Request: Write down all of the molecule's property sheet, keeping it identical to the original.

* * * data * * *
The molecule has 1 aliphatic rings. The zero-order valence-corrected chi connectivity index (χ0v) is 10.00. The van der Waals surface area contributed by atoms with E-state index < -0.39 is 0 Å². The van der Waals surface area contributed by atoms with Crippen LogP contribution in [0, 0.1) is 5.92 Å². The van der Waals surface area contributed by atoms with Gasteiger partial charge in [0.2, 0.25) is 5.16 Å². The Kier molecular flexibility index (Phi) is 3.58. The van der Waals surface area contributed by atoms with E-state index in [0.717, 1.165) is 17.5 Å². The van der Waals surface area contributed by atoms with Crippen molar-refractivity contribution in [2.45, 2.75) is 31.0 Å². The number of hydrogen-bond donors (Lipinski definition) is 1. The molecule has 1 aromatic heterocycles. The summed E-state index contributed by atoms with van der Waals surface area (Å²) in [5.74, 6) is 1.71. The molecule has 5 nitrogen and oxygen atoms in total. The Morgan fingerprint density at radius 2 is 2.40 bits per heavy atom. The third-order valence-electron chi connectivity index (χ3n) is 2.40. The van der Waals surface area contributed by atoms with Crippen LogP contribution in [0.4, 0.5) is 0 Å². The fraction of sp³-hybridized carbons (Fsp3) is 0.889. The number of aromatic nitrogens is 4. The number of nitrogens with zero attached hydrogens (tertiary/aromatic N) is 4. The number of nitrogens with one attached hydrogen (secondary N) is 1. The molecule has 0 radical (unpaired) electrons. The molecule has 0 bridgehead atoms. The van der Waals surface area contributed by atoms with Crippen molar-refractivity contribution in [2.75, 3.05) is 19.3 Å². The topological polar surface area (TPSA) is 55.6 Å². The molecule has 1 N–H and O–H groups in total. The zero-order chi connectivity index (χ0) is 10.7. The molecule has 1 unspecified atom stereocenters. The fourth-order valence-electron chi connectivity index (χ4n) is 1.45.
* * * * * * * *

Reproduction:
The molecule has 1 aliphatic rings. The zero-order valence-corrected chi connectivity index (χ0v) is 10.00. The van der Waals surface area contributed by atoms with E-state index < -0.39 is 0 Å². The van der Waals surface area contributed by atoms with Crippen LogP contribution in [0, 0.1) is 5.92 Å². The van der Waals surface area contributed by atoms with Gasteiger partial charge in [0.2, 0.25) is 5.16 Å². The Kier molecular flexibility index (Phi) is 3.58. The van der Waals surface area contributed by atoms with E-state index in [0.717, 1.165) is 17.5 Å². The van der Waals surface area contributed by atoms with Crippen molar-refractivity contribution in [2.45, 2.75) is 31.0 Å². The number of hydrogen-bond donors (Lipinski definition) is 1. The molecule has 1 aromatic heterocycles. The summed E-state index contributed by atoms with van der Waals surface area (Å²) in [5.74, 6) is 1.71. The molecule has 5 nitrogen and oxygen atoms in total. The Morgan fingerprint density at radius 2 is 2.40 bits per heavy atom. The third-order valence-electron chi connectivity index (χ3n) is 2.40. The van der Waals surface area contributed by atoms with Crippen LogP contribution in [0.4, 0.5) is 0 Å². The fraction of sp³-hybridized carbons (Fsp3) is 0.889. The number of aromatic nitrogens is 4. The number of nitrogens with zero attached hydrogens (tertiary/aromatic N) is 4. The number of nitrogens with one attached hydrogen (secondary N) is 1. The molecule has 0 radical (unpaired) electrons. The molecule has 0 bridgehead atoms. The van der Waals surface area contributed by atoms with Crippen molar-refractivity contribution in [2.75, 3.05) is 19.3 Å². The topological polar surface area (TPSA) is 55.6 Å². The molecule has 1 N–H and O–H groups in total. The zero-order chi connectivity index (χ0) is 10.7. The molecule has 1 unspecified atom stereocenters. The fourth-order valence-electron chi connectivity index (χ4n) is 1.45.